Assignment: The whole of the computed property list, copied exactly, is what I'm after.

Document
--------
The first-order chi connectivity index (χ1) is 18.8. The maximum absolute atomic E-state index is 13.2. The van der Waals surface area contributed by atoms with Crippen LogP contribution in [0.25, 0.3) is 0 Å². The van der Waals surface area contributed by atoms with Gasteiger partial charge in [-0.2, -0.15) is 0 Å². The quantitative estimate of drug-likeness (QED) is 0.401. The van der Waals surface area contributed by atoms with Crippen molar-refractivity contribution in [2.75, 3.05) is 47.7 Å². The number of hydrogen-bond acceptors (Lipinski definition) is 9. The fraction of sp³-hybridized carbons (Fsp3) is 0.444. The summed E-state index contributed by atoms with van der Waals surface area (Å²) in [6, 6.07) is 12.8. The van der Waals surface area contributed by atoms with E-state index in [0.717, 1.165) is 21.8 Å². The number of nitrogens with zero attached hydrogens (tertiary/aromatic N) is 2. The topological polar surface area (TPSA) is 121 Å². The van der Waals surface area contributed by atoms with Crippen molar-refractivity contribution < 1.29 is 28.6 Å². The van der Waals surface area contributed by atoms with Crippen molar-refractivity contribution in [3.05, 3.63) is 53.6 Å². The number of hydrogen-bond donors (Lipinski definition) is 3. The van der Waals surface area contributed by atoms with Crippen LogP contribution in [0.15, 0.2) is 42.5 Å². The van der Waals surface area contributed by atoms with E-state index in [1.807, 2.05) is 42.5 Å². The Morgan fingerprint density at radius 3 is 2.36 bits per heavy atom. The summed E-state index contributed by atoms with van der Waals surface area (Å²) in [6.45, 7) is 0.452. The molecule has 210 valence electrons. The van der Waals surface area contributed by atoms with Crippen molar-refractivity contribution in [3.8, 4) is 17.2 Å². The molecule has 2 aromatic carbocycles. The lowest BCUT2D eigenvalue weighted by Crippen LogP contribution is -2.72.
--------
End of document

The first-order chi connectivity index (χ1) is 18.8. The maximum absolute atomic E-state index is 13.2. The van der Waals surface area contributed by atoms with Crippen LogP contribution in [0.25, 0.3) is 0 Å². The van der Waals surface area contributed by atoms with Gasteiger partial charge in [-0.2, -0.15) is 0 Å². The quantitative estimate of drug-likeness (QED) is 0.401. The van der Waals surface area contributed by atoms with Crippen molar-refractivity contribution in [2.75, 3.05) is 47.7 Å². The number of hydrogen-bond acceptors (Lipinski definition) is 9. The fraction of sp³-hybridized carbons (Fsp3) is 0.444. The summed E-state index contributed by atoms with van der Waals surface area (Å²) in [6, 6.07) is 12.8. The van der Waals surface area contributed by atoms with E-state index in [0.717, 1.165) is 21.8 Å². The number of nitrogens with zero attached hydrogens (tertiary/aromatic N) is 2. The topological polar surface area (TPSA) is 121 Å². The van der Waals surface area contributed by atoms with Crippen molar-refractivity contribution < 1.29 is 28.6 Å². The van der Waals surface area contributed by atoms with Crippen molar-refractivity contribution in [3.05, 3.63) is 53.6 Å². The number of hydrogen-bond donors (Lipinski definition) is 3. The van der Waals surface area contributed by atoms with Crippen LogP contribution in [0.15, 0.2) is 42.5 Å². The van der Waals surface area contributed by atoms with E-state index in [1.807, 2.05) is 42.5 Å². The Morgan fingerprint density at radius 3 is 2.36 bits per heavy atom. The summed E-state index contributed by atoms with van der Waals surface area (Å²) in [6.45, 7) is 0.452. The molecule has 210 valence electrons. The van der Waals surface area contributed by atoms with Crippen molar-refractivity contribution in [3.8, 4) is 17.2 Å². The molecule has 2 aromatic carbocycles. The lowest BCUT2D eigenvalue weighted by Crippen LogP contribution is -2.72.